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Rate Hikes Approved for Chicago Electric Utility Pending Likely Veto

The Illinois state House approved a spending plan for Gov. Pat Quinn that included permission for Commonwealth Edison Co. (ComEd), the state’s largest electric utility, to raise utility rates. ComEd requested the rate hikes to offset investments in its power grid.

The bill’s chief sponsor in the House, Rep. Kevin McCarthy, D-Orland Park, said the rate increase would result in at least 2,000 new jobs and bring both “cutting edge technology” and “outstanding reliability” to ComEd’s aging power grid.

The legislation would increase ComEd’s electric rates by a guaranteed minimum of 2.5 percent each year for the next two years to help compensate the utility for investing in a planned $1.5 billion modernization of its power grid, including providing for the installation of “smart meters” in all homes and businesses.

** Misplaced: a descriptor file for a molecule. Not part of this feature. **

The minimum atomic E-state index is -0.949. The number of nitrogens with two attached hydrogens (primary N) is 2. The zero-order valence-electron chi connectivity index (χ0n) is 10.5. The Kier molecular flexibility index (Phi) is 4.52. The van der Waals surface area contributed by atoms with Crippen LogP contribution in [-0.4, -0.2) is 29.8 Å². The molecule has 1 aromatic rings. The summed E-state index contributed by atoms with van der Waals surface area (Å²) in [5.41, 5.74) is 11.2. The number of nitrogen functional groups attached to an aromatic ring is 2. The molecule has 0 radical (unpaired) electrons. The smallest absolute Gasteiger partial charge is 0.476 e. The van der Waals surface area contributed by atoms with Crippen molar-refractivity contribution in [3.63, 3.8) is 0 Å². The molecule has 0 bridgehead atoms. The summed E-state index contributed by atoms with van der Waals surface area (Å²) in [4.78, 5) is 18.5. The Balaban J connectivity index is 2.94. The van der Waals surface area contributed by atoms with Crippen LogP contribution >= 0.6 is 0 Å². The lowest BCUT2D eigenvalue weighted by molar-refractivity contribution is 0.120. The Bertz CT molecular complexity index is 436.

Since the increases would be assessed to the electricity delivery charge, the rate hikes would affect all electric customers in ComEd’s market, regardless if they buy their electricity from the utility or from an alternative electric supplier.

The rate hikes were opposed by Attorney General Lisa Madigan, AARP Illinois, the Citizens Utility Board and Gov. Quinn, who has promised to veto the legislation. Madigan said the bill amounted to a “blank check” for ComEd since it provided for minimum, not maximum, rate increases.

Although the House approved the rate increases by a vote of 67-47, the measure needed to receive 71 votes in order to override a veto by Quinn, potentially making the bill’s move to the Senate for confirmation a moot point.

“We believe [the House vote is] a positive development,” Quinn spokesman Grant Klinzman said, since the House vote failed to hit a veto-proof majority.


“House OKs ComEd Hikes, but Quinn Veto PossibleChicago Sun-Times, May 31, 2011.

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